The constitution provides for freedom of religion, though nearly 90 percent of Icelanders belong to the Evangelical Lutheran Church. The state supports the church through a special tax and religious instruction in schools. However, citizens may choose to give the tax to the University of Iceland and have their children exempted from religious instruction. In 2006, the courts rejected a lawsuit by the Icelandic Pagan Association in which it sought state funding proportional to its membership; the ruling was upheld by the Supreme Court in October 2007. Separately, a new curriculum implemented in 2006 took a more multicultural approach to religious education.
Academic freedom is respected, and the education system is free of excessive political involvement.
The freedoms of association and peaceful assembly are upheld. Many nongovernmental organizations (NGOs) operate freely and enjoy extensive government cooperation. In 2004, the government cut all direct funding to the Icelandic Human Rights Center to help ensure its independence. The labor movement is robust, with about 85 percent of all eligible workers belonging to unions. All unions have the right to strike.
The judiciary is independent. The law does not provide for trial by jury, but many trials and appeals use panels of several judges. The constitution states that all people shall be treated equally before the law, regardless of sex, religion, opinion, ethnic origin, race, property, or other status. However, the charter does not specifically prohibit racial discrimination in other contexts. In 2003, the UN Committee Against Torture (CAT) reported that Iceland’s laws did not clearly define and prohibit torture or ban the use of evidence obtained through torture. The government disagreed with those findings. Prison conditions generally meet international standards.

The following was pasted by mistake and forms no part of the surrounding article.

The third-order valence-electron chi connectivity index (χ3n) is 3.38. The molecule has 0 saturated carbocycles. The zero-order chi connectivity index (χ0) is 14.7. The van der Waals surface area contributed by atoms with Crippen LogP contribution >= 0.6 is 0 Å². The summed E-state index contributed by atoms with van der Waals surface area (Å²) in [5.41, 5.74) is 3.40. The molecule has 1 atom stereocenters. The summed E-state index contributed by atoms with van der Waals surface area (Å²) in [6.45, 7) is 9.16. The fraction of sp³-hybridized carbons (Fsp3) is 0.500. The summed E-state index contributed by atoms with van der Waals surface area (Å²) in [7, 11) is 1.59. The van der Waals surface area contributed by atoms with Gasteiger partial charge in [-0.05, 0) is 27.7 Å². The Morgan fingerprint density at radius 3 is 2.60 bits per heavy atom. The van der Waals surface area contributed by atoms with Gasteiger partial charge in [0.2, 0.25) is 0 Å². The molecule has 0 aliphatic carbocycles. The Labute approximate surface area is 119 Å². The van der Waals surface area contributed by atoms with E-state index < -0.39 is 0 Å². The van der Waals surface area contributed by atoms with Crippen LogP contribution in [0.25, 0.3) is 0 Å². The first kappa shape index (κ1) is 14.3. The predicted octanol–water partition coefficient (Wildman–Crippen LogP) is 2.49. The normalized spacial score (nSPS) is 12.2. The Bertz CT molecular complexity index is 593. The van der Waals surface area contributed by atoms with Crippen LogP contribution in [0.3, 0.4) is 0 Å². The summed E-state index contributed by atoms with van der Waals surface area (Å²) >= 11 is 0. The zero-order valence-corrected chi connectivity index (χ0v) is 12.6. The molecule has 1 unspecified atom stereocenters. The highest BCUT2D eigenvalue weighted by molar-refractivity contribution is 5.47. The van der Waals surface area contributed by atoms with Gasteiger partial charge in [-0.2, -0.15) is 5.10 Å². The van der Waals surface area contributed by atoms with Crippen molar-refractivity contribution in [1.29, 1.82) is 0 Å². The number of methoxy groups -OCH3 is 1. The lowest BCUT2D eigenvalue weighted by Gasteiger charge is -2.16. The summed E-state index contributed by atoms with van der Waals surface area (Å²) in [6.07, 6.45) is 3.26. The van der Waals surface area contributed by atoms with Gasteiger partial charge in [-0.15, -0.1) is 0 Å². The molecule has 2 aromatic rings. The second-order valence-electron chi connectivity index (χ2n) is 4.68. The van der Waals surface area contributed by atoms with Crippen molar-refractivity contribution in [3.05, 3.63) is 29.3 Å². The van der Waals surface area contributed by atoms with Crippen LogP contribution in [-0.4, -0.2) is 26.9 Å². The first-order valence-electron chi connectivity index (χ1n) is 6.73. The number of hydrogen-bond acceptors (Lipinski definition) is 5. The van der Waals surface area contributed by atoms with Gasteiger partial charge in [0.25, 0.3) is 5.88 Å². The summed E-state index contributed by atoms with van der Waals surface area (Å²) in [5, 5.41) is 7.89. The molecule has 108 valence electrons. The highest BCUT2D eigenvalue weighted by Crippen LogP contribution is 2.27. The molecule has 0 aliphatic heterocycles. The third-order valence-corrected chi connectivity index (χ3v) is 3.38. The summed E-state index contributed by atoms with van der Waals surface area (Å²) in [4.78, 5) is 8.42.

The Act on Foreigners—which specifies the government’s powers with regard to immigrants, including refugees and asylum seekers—was amended in 2004 to allow home searches without warrants in cases of suspected immigration fraud, among other changes. Foreigners can vote in municipal elections if they have been residents of the country for at least five years, or three years for citizens of Scandinavian countries.
Women enjoy equal rights, and more than 80 percent of women participate in the workforce. A pay gap exists between men and women in spite of laws designed to prevent disparities. A five-year plan to reduce violence against women and change public attitudes about domestic violence was launched in 2006. There has been some concern about women of immigrant origin, who may not have the opportunity to learn the Icelandic language and customs, and may be unaware of their rights under the law. The European Commission against Racism and Intolerance has urged Iceland to strengthen their racial tolerance in several areas including protections for immigrant women from domestic violence and with assistance integrating into Icelandic society. The government participates in the Nordic-Baltic Action Group against Human Trafficking.